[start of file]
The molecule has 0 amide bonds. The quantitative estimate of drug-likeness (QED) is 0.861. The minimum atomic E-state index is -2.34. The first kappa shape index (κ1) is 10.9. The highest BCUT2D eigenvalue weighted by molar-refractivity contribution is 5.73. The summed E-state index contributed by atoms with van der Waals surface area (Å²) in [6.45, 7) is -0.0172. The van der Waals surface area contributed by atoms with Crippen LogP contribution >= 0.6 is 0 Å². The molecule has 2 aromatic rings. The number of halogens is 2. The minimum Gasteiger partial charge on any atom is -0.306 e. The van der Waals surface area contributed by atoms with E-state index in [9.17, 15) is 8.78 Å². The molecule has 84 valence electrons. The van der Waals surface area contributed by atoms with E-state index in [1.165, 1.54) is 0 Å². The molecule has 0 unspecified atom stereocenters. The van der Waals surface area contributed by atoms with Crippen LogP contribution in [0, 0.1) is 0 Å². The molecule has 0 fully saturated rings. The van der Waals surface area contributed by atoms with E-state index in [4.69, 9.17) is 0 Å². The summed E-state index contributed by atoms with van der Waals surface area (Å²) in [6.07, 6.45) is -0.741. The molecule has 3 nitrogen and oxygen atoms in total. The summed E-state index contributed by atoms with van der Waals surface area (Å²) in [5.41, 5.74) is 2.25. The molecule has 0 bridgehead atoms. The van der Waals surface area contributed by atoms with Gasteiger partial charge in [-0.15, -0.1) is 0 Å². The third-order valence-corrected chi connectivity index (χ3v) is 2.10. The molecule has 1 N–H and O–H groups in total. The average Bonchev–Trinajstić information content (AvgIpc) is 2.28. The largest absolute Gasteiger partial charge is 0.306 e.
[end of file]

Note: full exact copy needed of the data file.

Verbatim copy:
The molecule has 0 amide bonds. The quantitative estimate of drug-likeness (QED) is 0.861. The minimum atomic E-state index is -2.34. The first kappa shape index (κ1) is 10.9. The highest BCUT2D eigenvalue weighted by molar-refractivity contribution is 5.73. The summed E-state index contributed by atoms with van der Waals surface area (Å²) in [6.45, 7) is -0.0172. The van der Waals surface area contributed by atoms with Crippen LogP contribution >= 0.6 is 0 Å². The molecule has 2 aromatic rings. The number of halogens is 2. The minimum Gasteiger partial charge on any atom is -0.306 e. The van der Waals surface area contributed by atoms with E-state index in [9.17, 15) is 8.78 Å². The molecule has 84 valence electrons. The van der Waals surface area contributed by atoms with E-state index in [1.165, 1.54) is 0 Å². The molecule has 0 unspecified atom stereocenters. The van der Waals surface area contributed by atoms with Crippen LogP contribution in [0, 0.1) is 0 Å². The molecule has 0 fully saturated rings. The van der Waals surface area contributed by atoms with E-state index in [4.69, 9.17) is 0 Å². The summed E-state index contributed by atoms with van der Waals surface area (Å²) in [6.07, 6.45) is -0.741. The molecule has 3 nitrogen and oxygen atoms in total. The summed E-state index contributed by atoms with van der Waals surface area (Å²) in [5.41, 5.74) is 2.25. The molecule has 0 bridgehead atoms. The van der Waals surface area contributed by atoms with Gasteiger partial charge in [-0.15, -0.1) is 0 Å². The third-order valence-corrected chi connectivity index (χ3v) is 2.10. The molecule has 1 N–H and O–H groups in total. The average Bonchev–Trinajstić information content (AvgIpc) is 2.28. The largest absolute Gasteiger partial charge is 0.306 e.